In any case, this is irrelevant to the OP, which is that the bible condones slavery and fails to stand in opposition to it. I'm not attacking the concept of people being owned.
    The bible teaches as a truth that the borrower is slave to the lender.


    Quote Originally Posted by FUTURE
    his is irrelevant. My objection isn't about slavery or how they are treated, it's about how the bible is in favour of slavery, which is supported by #1 & #2, and therefore cannot be considered as a moral guide.

    Bottom line: if the bible is to be seriously considered as a moral guide by anyone, they must first answer the question, "Is it moral to own a person as property?".
    If yes, then why (how did you determine it to be moral)? If no, then why (how did you determine it to be immoral) and why does the bible condone it?
    I readily concide that the bible condones slavery (of some kinds).
    Your conclusion doesn't follow from that observation, again you have not established such slavery to be immoral.

    -----------------

    Quote Originally Posted by BELTHAZOR
    I know of no financial debt (I assume that is what you are referring to) that could make a person someone's "property".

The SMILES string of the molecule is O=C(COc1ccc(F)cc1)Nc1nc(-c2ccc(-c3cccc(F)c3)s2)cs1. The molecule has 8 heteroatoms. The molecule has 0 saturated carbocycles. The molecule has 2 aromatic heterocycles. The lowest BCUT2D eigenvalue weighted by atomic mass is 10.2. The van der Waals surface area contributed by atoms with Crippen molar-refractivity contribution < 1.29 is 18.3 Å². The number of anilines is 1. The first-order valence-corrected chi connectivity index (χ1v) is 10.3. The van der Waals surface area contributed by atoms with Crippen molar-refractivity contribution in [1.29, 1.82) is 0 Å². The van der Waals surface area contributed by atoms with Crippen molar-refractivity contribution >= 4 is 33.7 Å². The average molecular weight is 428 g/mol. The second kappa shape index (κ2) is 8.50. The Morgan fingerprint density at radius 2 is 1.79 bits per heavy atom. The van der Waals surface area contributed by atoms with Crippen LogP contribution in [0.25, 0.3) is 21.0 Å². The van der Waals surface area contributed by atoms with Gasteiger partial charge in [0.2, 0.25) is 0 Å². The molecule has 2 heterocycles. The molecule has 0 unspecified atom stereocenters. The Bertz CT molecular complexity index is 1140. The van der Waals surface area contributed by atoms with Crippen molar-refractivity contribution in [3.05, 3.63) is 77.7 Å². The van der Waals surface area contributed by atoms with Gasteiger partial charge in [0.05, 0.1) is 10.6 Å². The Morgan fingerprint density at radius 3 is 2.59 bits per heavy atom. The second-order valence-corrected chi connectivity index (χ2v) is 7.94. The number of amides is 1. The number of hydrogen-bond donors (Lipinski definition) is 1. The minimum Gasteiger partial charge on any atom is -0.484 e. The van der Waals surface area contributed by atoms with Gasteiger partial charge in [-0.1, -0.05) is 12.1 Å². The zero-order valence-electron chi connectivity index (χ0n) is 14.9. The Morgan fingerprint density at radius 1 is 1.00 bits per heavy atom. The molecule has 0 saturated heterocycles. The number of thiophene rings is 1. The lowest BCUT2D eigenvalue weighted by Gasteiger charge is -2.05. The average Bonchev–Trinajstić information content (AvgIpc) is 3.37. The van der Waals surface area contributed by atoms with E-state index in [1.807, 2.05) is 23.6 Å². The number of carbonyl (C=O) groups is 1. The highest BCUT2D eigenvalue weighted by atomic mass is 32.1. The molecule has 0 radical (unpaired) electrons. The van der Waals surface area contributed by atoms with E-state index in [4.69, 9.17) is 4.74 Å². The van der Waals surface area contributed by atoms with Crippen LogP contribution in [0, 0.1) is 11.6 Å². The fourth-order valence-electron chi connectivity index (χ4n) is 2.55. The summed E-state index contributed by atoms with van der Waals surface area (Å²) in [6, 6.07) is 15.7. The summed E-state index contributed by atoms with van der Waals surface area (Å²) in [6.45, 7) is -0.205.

Bankruptcy relieves most debts for instance.
    My bank wants a payment every month for my home loan, but if I don't make it, months/yrs later I have to move. My credit rating goes down, but not much else happens. I don't see how I am being owned by this relationship?
    (the larger problem is, IMHO, after I pay off the bank, my gov't thinks I need to make an ever larger payment to them for ever because I "own " property, sorry waaay off topic)

    Can you actually be a "slave" if you volunteer for the position? (I assume this means you could end the relationship at any time since you entered voluntarily.)
    Yes bankruptsy is called "theft" and is actually immoral.
    as to voluntary slavery, there is nothing about a contract being voluntary that requires the abilty to quit at any time.
    As long as you go into the contract of your own will, then the terms are "voluntary" even if you can't opt out In fact, that
    is pretty much the point of contracts.